The first thing to be done to the kitchen is the removal of that big sliding door. My parents came down and helped me pull it out of the opening. We used a reciprocating saw to cut all the nails around the frame after the glass doors were removed.

 This was where all the fun started… Looking at the wall supports around the door, we could see that it had been eatten, probably by carpenter ants. There were no insects left in the wall, but the damage was already done.

We started to remove shingles and plywood from the outside of the wall to see how bad the damage was. It looked as though the ants only made it about to the end of the deck, so that was lucky.

We also noticed that the wood underneath the sliding door was rotten. While I was at work, my dad removed about a foot of deck attached to the house. Because the deck was directly attached to the house, water had rotted the rim joist and the bottom sill plate. The house was almost not supported by anything along the deck.

The house was jacked up and a new pressure treated sill plate was installed under the floor joists (This was also done while I was at work by my dad). We then nailed on a new pressure treated rim joist on the luckly still good floor joists.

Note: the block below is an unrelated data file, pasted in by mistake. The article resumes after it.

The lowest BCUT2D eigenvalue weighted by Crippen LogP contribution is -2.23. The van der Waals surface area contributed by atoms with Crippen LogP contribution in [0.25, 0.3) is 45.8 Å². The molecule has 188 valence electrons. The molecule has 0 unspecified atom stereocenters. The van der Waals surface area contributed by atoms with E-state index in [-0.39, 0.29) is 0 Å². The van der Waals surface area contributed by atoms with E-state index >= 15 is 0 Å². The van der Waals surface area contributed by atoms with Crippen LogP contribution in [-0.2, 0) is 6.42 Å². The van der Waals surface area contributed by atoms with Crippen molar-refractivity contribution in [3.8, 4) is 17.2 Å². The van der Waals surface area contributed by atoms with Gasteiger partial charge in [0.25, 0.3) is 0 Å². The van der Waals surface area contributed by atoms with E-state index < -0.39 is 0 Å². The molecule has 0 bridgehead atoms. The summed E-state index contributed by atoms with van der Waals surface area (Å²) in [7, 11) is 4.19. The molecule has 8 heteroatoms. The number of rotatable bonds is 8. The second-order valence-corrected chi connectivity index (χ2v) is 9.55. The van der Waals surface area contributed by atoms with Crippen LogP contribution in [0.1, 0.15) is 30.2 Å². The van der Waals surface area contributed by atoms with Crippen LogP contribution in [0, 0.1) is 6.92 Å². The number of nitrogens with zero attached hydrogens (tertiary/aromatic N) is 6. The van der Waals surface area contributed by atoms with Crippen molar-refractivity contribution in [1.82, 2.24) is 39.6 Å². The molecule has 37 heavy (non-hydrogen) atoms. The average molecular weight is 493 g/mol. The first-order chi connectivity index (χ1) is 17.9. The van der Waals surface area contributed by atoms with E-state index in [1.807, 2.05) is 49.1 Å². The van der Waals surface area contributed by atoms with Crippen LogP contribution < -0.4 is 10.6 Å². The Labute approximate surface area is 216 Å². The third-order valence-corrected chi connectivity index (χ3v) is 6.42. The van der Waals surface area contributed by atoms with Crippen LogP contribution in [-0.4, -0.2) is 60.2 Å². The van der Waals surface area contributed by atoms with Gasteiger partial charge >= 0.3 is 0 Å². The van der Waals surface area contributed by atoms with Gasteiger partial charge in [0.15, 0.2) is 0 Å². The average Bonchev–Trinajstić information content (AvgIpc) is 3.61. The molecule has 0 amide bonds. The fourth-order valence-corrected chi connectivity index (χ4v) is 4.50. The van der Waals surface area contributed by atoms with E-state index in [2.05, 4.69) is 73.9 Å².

Once all the plywood was removed from the side of the house, 2×4 supports were attached next to the rotten pieces. They were cut tight so that the load was taken by the new supports. A new frame was built around where a normal door would open out to the deck.

Certain chuncks of the old plywood was still good, so up went the siding. Covering in black tar paper, then started with the shingles. I started putting up the shingles, then Liz actualy installed most of them (She learned how to use the chalk line)! They look quite good.

Before the shingles went up, the new door went into the hole left in the wall. This was bought at Lowes and precariously brought over the Newport bridge on the roof of my tiny Suzuki SX4. After this very scarry experiance, we unpacked the door and fit it in the hole… and it was too tall. I had to remove about an inch knotch from the header above the door.

With the door, shingles and a coat of paint, the wall was done. The only thing left was to fix up the gap between the deck and the house. That took awhile though. In the mean time we had to put a small wooden bridge for Ace because he was afraid to jump the wide chasm.

When i did get around to replacing this section, i bolted short 2×6 sections to the deck joist. There was no headder this time to attach to the house. I didn’t want to create the same water problem the previous deck caused, plus the deck was quite solid without the attachment. I reused the old decking that was pulled off from before and everything looked like new.

Now the only thing left to do, if I ever get around to it, is to paint a new corner board and replace the gutter drain. I kinda want to burry a PVC pipe down the yard to send that gutter water way from the house too. Well see if I can get Liz to do that…

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